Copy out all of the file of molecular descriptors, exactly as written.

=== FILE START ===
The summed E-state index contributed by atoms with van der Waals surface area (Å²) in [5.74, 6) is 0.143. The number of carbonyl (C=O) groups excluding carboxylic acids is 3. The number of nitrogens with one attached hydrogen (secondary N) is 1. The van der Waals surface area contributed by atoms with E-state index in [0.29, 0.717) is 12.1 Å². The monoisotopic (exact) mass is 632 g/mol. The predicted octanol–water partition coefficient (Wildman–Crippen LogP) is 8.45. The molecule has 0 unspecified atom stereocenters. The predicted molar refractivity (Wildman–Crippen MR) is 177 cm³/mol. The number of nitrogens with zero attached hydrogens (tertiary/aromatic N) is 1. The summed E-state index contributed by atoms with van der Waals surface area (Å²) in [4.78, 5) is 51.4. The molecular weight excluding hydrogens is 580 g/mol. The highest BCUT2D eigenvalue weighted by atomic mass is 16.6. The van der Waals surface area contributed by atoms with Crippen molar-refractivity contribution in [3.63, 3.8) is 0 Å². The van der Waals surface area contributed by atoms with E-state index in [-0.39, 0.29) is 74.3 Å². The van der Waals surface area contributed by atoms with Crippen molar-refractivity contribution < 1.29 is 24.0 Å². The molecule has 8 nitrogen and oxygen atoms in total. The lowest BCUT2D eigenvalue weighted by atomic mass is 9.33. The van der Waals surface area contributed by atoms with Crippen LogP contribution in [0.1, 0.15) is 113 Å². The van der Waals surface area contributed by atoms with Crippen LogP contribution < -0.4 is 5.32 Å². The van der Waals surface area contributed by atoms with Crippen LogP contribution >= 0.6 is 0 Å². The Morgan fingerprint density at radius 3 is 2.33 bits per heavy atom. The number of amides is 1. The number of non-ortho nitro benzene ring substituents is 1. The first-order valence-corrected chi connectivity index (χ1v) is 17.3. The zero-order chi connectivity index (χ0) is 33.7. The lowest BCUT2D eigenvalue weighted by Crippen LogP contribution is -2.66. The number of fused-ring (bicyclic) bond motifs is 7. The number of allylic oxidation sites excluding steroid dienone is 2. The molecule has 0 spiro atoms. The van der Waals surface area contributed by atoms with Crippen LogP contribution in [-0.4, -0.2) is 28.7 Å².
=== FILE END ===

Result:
The summed E-state index contributed by atoms with van der Waals surface area (Å²) in [5.74, 6) is 0.143. The number of carbonyl (C=O) groups excluding carboxylic acids is 3. The number of nitrogens with one attached hydrogen (secondary N) is 1. The van der Waals surface area contributed by atoms with E-state index in [0.29, 0.717) is 12.1 Å². The monoisotopic (exact) mass is 632 g/mol. The predicted octanol–water partition coefficient (Wildman–Crippen LogP) is 8.45. The molecule has 0 unspecified atom stereocenters. The predicted molar refractivity (Wildman–Crippen MR) is 177 cm³/mol. The number of nitrogens with zero attached hydrogens (tertiary/aromatic N) is 1. The summed E-state index contributed by atoms with van der Waals surface area (Å²) in [4.78, 5) is 51.4. The molecular weight excluding hydrogens is 580 g/mol. The highest BCUT2D eigenvalue weighted by atomic mass is 16.6. The van der Waals surface area contributed by atoms with Crippen molar-refractivity contribution in [3.63, 3.8) is 0 Å². The van der Waals surface area contributed by atoms with E-state index in [-0.39, 0.29) is 74.3 Å². The van der Waals surface area contributed by atoms with Crippen molar-refractivity contribution < 1.29 is 24.0 Å². The molecule has 8 nitrogen and oxygen atoms in total. The lowest BCUT2D eigenvalue weighted by atomic mass is 9.33. The van der Waals surface area contributed by atoms with Crippen LogP contribution in [0.1, 0.15) is 113 Å². The van der Waals surface area contributed by atoms with Crippen LogP contribution < -0.4 is 5.32 Å². The van der Waals surface area contributed by atoms with Crippen LogP contribution >= 0.6 is 0 Å². The Morgan fingerprint density at radius 3 is 2.33 bits per heavy atom. The number of amides is 1. The number of non-ortho nitro benzene ring substituents is 1. The first-order valence-corrected chi connectivity index (χ1v) is 17.3. The zero-order chi connectivity index (χ0) is 33.7. The lowest BCUT2D eigenvalue weighted by Crippen LogP contribution is -2.66. The number of fused-ring (bicyclic) bond motifs is 7. The number of allylic oxidation sites excluding steroid dienone is 2. The molecule has 0 spiro atoms. The van der Waals surface area contributed by atoms with Crippen LogP contribution in [-0.4, -0.2) is 28.7 Å².